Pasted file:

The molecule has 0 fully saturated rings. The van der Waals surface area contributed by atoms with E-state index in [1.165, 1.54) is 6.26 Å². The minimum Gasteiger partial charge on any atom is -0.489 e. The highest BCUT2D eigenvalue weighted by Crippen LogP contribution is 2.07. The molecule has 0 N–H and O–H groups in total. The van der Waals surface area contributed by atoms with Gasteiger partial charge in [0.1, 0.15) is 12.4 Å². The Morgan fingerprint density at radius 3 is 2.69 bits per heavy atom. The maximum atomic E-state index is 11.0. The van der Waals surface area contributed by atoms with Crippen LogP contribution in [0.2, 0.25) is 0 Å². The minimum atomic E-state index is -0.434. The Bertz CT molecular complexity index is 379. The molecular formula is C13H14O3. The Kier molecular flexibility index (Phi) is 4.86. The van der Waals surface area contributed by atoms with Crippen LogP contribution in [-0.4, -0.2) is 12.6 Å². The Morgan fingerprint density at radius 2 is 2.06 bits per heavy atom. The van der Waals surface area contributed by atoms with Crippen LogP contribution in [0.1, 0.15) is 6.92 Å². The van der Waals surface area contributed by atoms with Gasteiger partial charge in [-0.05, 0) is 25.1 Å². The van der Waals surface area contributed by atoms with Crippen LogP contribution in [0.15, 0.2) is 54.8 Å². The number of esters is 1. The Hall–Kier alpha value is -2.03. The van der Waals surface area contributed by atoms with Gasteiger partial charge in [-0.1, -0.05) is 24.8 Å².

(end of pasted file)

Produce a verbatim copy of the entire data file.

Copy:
The molecule has 0 fully saturated rings. The van der Waals surface area contributed by atoms with E-state index in [1.165, 1.54) is 6.26 Å². The minimum Gasteiger partial charge on any atom is -0.489 e. The highest BCUT2D eigenvalue weighted by Crippen LogP contribution is 2.07. The molecule has 0 N–H and O–H groups in total. The van der Waals surface area contributed by atoms with Gasteiger partial charge in [0.1, 0.15) is 12.4 Å². The Morgan fingerprint density at radius 3 is 2.69 bits per heavy atom. The maximum atomic E-state index is 11.0. The van der Waals surface area contributed by atoms with Crippen LogP contribution in [0.2, 0.25) is 0 Å². The minimum atomic E-state index is -0.434. The Bertz CT molecular complexity index is 379. The molecular formula is C13H14O3. The Kier molecular flexibility index (Phi) is 4.86. The van der Waals surface area contributed by atoms with Crippen LogP contribution in [-0.4, -0.2) is 12.6 Å². The Morgan fingerprint density at radius 2 is 2.06 bits per heavy atom. The van der Waals surface area contributed by atoms with Crippen LogP contribution in [0.1, 0.15) is 6.92 Å². The van der Waals surface area contributed by atoms with Gasteiger partial charge in [-0.05, 0) is 25.1 Å². The van der Waals surface area contributed by atoms with Crippen LogP contribution in [0.15, 0.2) is 54.8 Å². The number of esters is 1. The Hall–Kier alpha value is -2.03. The van der Waals surface area contributed by atoms with Gasteiger partial charge in [-0.1, -0.05) is 24.8 Å².